The Death of Letitia

Jeeni has returned to Crowdcube to raise more funds for helping new talent. Jeeni founding director Mel Croucher says, “We’re ahead of our original schedule, but there’s still so much more to do. We need to scale our online platform globally now and build our mass artist showcases. Jeeni raised £100K in 6 days and we’re working hard to get more investors on board. Then we can hit all our targets, and give our new artists the recognition they deserve.” If you want to see our pitch click HERE.

Mel has been writing the best-loved column in top-selling tech magazines for over 30 years. Now he’s agreed to share his work with all our members. He’s a video games pioneer and musician, and to to find out more about Mel check out his Wikipedia page. https://en.wikipedia.org/wiki/Mel_Croucher. Here’s one of Mel’s latest!

Black lives matter. Unless black lives feature in a videogame, in which case they don’t matter a toss. I still remember the feeling of hope and despair when I played Daley Thompson’s Decathlon for the first time. That was way back in the Olympic year of 1984, and it was a primitive sports simulation from Ocean software for a little home computer called the 48k Sinclair ZX Spectrum. Daley Thompson was an Olympic gold medal winner from Notting Hill. He had a fine body, and a great moustache, and according to his skin he was the son of his assassinated Nigerian dad. Anyway, I fired up the game and there on my glowing colour monitor was the pixilated figure of Daley, the great black athlete, running along a red cinder track. The thing was, the programmers had made him white. No, I couldn’t believe it either. A huge crowd of spectators also appeared in the gameplay, and every one of them was as white as a Ku Klux Klan convention in a chalk pit.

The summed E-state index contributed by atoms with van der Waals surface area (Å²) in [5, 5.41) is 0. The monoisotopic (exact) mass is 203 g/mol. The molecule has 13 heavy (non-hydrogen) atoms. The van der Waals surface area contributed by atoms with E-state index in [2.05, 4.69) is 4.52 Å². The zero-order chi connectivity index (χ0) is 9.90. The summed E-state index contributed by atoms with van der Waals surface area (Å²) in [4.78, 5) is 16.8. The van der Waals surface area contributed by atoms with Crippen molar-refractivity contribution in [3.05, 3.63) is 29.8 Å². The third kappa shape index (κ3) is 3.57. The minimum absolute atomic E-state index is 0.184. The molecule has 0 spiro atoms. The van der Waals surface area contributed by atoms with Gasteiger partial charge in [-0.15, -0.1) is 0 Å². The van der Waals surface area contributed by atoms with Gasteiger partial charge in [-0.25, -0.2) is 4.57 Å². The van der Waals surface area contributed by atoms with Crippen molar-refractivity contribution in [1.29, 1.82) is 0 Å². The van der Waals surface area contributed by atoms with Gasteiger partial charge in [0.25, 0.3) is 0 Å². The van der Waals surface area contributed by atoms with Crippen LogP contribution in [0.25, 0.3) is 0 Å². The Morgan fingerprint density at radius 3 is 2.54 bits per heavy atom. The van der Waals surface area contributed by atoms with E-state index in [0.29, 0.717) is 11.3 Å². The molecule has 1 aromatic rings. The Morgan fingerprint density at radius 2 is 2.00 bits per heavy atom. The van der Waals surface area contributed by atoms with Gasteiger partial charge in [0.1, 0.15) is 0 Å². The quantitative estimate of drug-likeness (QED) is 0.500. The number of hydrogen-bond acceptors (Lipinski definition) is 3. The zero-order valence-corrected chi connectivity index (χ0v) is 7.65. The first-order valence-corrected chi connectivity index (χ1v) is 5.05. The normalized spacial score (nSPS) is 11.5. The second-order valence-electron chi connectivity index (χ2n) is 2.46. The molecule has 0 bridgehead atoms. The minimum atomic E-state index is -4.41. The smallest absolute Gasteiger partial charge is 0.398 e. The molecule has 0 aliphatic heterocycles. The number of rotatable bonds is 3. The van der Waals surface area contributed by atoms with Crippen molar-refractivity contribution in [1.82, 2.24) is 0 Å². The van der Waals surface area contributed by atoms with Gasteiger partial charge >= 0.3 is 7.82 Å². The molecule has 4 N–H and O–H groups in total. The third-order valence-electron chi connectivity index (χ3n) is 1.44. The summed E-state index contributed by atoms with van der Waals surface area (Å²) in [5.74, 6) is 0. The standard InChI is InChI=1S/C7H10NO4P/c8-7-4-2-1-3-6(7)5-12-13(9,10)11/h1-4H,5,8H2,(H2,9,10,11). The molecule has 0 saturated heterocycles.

It’s not as if no black characters ever appeared in videogames. Almost all the assassins, hoodlums, terrorists, monsters and mobsters were black, and their purpose was to be killed off willy nilly. Apart from Michael Jackson. He was the hero in a Sega videogame called Moonwalker and his role was to rescue kidnapped children and take them home. So there was nothing creepy about that, was there. Mind you, wee Michael was mostly as white in the game as he was in real life.